Kate, Steve and Sue, visually impaired members of Southampton Sight, showed their kitchen skills to fellow Blind cook, Penny Melville-Brown, who won the international Holman prize run by San Francisco’s LightHouse for the Blind.  Penny is publishing the book with their recipes and her adventures.   The prize commemorates her 19th century Royal Navy predecessor, felloe blind traveller James Holman.   Her new book tells the unique story with pace and energy.   Alongside cooking with professional chefs and home-cooks (sighted or not), she explores life with blindness across six continents.   She shares her learning and over 100 recipes (with links to over 50 demonstration videos) plus practical insights into living with disability and surviving a near-death experience.   “A cook’s tour: Baking Blind goes global” is now available worldwide on amazon and Kindle – it’s far more than just a cookbook.

“I’m so lucky to have had amazing experiences, “Penny said, “This local trio proved that there are great skills close at hand and their dishes were straightforward and delicious.   I regularly make the Sri Lankan curry and have adapted the Victoria sponge with many flavours.  While the cooking was phenomenal, those experiences were outshone by the people I met: their courage and generosity, their determination to succeed and face life with a smile.   There are lessons and recipes for everyone and, if these blind cooks can do it, so can you.”

But this isn’t just a cookbook with authentic world recipes.   Penny’s account describes subsequent months of hospitalisation, weeks of intensive care as she struggled to recover from near-death in a car accident.   She survived to tell this part of her tale about the challenges of returning home, undaunted and motivated to resume a life with meaning and fulfilment.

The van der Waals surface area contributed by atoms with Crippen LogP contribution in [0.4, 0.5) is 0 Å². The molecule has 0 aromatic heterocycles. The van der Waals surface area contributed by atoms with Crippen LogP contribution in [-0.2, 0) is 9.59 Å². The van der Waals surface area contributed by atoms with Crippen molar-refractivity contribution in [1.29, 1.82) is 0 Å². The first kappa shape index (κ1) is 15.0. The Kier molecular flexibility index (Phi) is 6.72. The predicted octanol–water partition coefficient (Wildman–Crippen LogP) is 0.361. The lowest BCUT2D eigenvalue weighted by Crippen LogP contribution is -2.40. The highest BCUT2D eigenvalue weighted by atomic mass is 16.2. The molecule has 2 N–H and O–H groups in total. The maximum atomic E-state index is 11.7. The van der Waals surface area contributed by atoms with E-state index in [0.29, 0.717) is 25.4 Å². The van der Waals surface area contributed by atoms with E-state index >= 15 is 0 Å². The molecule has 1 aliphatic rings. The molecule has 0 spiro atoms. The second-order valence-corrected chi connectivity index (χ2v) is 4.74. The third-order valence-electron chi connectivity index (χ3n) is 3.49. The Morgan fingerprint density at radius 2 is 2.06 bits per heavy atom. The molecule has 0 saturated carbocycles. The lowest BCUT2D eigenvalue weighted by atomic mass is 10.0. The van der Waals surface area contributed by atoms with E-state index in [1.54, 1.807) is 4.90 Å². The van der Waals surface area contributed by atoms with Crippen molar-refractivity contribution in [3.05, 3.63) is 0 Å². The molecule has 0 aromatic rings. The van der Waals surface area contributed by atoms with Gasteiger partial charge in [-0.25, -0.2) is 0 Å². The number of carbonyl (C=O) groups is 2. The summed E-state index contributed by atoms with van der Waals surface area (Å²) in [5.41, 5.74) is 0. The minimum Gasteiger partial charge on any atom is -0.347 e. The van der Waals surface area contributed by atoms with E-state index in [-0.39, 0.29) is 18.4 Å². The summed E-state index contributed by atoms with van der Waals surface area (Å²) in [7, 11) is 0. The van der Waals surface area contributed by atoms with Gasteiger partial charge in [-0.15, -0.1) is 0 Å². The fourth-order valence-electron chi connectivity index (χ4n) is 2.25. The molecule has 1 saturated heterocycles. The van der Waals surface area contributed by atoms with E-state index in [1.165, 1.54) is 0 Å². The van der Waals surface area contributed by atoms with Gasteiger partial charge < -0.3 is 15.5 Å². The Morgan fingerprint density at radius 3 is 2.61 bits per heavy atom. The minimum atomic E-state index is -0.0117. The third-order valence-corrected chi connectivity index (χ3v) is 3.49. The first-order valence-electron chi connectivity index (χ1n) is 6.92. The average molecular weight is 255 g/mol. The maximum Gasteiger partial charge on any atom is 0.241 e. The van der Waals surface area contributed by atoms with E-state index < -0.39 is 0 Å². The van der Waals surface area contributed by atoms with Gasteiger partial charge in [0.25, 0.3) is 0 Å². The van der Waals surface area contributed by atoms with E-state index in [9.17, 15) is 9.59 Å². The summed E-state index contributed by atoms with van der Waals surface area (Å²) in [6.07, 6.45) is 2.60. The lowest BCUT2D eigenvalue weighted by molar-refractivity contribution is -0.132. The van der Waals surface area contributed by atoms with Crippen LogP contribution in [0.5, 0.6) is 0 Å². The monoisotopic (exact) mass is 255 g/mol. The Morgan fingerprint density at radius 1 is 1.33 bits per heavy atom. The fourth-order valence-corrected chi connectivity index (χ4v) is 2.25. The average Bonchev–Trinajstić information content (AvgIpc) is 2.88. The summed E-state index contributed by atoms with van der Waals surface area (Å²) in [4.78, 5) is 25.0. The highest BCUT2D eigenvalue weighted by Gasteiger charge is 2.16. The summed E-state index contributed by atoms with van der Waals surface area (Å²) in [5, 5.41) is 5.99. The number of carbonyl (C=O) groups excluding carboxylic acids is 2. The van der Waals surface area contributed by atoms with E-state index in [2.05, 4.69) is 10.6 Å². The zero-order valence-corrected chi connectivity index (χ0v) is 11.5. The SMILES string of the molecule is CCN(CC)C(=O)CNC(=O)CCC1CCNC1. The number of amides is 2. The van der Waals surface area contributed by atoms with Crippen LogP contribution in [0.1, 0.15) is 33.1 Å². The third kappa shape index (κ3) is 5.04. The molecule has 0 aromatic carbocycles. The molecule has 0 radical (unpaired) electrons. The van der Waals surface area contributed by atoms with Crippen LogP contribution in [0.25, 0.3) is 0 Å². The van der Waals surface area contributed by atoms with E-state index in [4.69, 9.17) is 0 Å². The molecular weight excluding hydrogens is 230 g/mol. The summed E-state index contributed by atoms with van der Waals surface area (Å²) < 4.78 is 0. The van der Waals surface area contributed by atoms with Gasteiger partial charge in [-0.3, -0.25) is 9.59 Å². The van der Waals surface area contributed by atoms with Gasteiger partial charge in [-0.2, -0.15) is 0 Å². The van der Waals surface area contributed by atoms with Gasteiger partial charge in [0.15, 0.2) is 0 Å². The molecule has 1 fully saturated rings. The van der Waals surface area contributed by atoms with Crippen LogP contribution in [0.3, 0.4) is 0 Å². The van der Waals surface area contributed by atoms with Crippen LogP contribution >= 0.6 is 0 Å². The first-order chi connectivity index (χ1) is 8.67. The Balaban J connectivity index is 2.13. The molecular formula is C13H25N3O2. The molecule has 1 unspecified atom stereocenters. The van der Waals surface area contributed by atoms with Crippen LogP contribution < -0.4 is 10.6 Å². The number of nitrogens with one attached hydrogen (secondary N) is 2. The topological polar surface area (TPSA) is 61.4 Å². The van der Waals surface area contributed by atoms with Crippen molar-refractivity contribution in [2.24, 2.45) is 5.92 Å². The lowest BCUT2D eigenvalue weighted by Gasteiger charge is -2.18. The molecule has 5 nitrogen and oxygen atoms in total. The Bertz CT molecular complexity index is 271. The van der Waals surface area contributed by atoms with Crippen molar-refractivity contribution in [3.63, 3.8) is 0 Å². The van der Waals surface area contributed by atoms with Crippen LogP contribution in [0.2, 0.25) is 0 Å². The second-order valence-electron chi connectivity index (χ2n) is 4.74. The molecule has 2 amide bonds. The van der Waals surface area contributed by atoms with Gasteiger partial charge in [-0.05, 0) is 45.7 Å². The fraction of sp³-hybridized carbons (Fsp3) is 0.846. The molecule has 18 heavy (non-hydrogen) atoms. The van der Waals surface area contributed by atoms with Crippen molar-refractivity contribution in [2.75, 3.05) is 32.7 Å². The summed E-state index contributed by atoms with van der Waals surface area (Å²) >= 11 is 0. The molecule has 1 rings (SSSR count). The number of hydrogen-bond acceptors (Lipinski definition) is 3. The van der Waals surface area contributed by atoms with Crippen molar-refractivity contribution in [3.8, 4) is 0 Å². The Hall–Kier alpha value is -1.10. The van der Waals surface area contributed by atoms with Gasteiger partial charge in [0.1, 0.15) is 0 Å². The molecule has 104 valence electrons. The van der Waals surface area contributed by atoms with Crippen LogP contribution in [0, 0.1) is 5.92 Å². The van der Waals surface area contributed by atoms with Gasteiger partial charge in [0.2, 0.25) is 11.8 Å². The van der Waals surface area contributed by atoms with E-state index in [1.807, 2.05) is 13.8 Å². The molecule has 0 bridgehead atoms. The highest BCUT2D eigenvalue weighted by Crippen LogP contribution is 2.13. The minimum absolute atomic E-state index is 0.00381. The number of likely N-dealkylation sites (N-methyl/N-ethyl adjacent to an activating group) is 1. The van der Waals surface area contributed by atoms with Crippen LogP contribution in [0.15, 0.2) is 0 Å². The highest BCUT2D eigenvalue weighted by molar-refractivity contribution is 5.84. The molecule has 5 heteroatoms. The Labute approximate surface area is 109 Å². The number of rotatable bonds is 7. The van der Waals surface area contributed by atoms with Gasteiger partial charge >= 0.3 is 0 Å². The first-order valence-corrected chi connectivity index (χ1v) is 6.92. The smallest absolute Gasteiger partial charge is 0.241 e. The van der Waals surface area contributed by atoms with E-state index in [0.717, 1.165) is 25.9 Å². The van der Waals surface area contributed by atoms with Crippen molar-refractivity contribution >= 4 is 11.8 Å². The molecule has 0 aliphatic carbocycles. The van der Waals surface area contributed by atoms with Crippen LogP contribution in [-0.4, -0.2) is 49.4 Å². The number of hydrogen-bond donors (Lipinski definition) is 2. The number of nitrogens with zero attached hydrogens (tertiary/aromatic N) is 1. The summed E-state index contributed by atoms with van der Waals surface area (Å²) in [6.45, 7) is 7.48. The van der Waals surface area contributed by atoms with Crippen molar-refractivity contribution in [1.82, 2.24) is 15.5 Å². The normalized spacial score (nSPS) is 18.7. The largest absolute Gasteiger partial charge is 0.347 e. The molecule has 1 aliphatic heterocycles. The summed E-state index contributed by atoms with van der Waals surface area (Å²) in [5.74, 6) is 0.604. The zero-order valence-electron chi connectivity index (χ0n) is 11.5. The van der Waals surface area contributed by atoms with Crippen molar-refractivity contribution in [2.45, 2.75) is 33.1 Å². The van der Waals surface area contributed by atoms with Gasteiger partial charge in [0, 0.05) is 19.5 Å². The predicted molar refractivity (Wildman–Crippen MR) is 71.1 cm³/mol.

“From the start, my goal was to showcase the capabilities and achievements of disabled people world-wide,” Penny explained, “Cooking was the perfect medium: its central to life for everyone, everywhere.   Many of the chefs and cooks were nervous about a blind cook.   But having a little knowledge, some basic skills and bags of enthusiasm broke through their fears.   We became colleagues doing a job together and there was no stopping us.   If only we could do the same in every walk of life and work.   I hadn’t anticipated that, by the end, I’d be coping with more disabilities but my naval training helped and I’m still alive and kicking.”

The military theme permeates the book.  Penny recognises that the coincidence of sharing naval backgrounds and even the same medical condition may have given her the edge in winning the Holman Prize.

While her story reveals an irrepressible personality, Penny ‘s book shares the voices of many remarkable people she met.   “Hot rock” chefs were de-bunked by Luis in San Francisco and Jo in Virginia Beach revealed the art of her US Navy husband’s graceful death.   The young blind women in China were determined to fulfil their career ambitions, echoed by Costa Rican counterparts.   Rock-star Madonna supported the feature film of Malawian albino musician Lazarus while Silicone Valley’s Jennison champions his Global Accessibility Day.   There are many other exceptional individuals whose own words offer insights into their lives.

Noam Kostucki, fine dining restaurateur, author and entrepreneur from Costa Rica, spoke about Penny: “She is a force of nature and I am blessed to have worked with her.   I feel that her magic dust rubbed off on me, and whenever something feels impossible, I remember how she made her crazy dream come true.”


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